Home ownership has always been heralded as the great American dream but it appears to be a dream that is slow to be realized by younger generations of Americans. Between 1950 and 2005, home ownership rates rose fairly consistently, from 50% to 68.9%, with the exception of the 1980’s where rates remained essentially flat. Since the peak in 2005, overall home ownership has fallen to 63.7%, the same rate as 1980. While each age group under 75 has experienced declines, those potential home buyers between 25-44 have seen the most dramatic changes of all, experiencing more than an 8% decline in home ownership between 2000 and 2014.
There is a lot of speculation about why this decline is occurring, especially among the youngest adult generation, the Millennials. Is it because they’re just slower to settle down and make “adult” decisions? Is it because they’re still in school? Is it because they don’t mind living with their parents? Is it because they have too much debt? Is it a residual effect from the great recession? The answer is probably a combination of all these reasons.
More Millennials are in college than previous generations and more continue to live with their parents after they’ve completed their education. One could point to economics as the driving reason, getting launched today can be an expensive proposition. However, we should also acknowledge the stronger relationships parents have with their young adult children compared to previous generations. Surveys indicate that parents today say they have fewer serious arguments with their young adult children then they themselves had with their parents, and Millennials will often point to their relationship with their family as a primary reason for living at home. Not only are more Millennials staying in school longer than older generations, according to an analysis of The National Longitudinal Survey of Youth (based on US census data), they are also experiencing other important milestones at older ages than previous generations; for example, marriage and children are all occurring later than they did before. Since the decision to purchase a home is frequently triggered the arrival of children, and since two incomes are often required to afford a home, these social trends could help explain some of the decline in home purchase rates.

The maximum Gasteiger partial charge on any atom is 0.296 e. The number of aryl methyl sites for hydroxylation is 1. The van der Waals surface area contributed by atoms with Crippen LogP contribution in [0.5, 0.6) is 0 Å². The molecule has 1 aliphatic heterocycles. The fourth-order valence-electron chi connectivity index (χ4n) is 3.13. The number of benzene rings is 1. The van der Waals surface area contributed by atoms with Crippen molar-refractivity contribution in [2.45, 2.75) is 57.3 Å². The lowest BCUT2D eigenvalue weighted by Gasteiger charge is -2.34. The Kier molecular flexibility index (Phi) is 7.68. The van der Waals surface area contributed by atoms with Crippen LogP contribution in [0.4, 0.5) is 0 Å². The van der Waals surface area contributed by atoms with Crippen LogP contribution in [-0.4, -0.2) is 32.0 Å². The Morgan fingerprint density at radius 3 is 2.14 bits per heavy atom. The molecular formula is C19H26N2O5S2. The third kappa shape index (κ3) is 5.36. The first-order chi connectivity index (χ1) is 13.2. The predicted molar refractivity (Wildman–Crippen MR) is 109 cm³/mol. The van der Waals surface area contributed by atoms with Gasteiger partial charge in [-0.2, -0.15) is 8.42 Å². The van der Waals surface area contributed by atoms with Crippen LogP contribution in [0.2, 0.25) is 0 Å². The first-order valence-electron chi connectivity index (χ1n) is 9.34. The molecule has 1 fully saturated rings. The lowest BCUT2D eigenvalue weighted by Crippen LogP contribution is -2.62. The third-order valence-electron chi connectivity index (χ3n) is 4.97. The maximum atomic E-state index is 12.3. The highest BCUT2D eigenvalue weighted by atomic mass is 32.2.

The dramatic rise in student debt is often called out as a primary driver for the decline in home ownership and while the increased debt loads are alarming, there have been several studies, including one by the credit bureau, Transunion, that indicate there are only modest differences (3-4%) in mortgage participation rates among those with student debt, and those without. They also looked at how those differences may have changed over time, comparing surveys completed in 2005, right before the sub-prime mortgage crisis, and in 2009 and 2012, and have seen very little change between the two groups, suggesting that while it may influence the decision to buy a house, it’s not a sufficiently big enough difference to fully explain the declines in home ownership.
So the decline might be explained a little bit by changing socials trends, and a little more by increasing student debt loads… what else might explain the decline? The “Housing Bubble” and sub-prime mortgage crisis has tightened lending standards and limited the ability of younger generations to qualify for a mortgage. According to the Urban Institute’s report, “Opening the Credit Box”, “The average credit score on loans to purchase homes this year (2013) is over 750, some 50 points higher than the average credit score, and 50 points higher than the average among those who took loans for home purchases a decade ago, before the housing bubble.” According to FICO, over 75% of Millennials fail to meet that threshold.
While it’s likely that these factors and a few others collectively explain the decline in home ownership rates among our younger generations, why should we care? Because homeownership impacts the overall economy as well as personal wealth. Historically, home ownership and all that it entails, was viewed as an important economic driver and indicator of overall prosperity and likewise, homes as personal investments were an important asset for retirement planning, but whether they continue to be the investment of choice remains to be seen. The Millennials have already challenged some of our conventional social norms, so we’ll have to wait and see whether their home buying behavior changes or will they break new ground and discover more attractive investment alternatives that fit the way they want to live.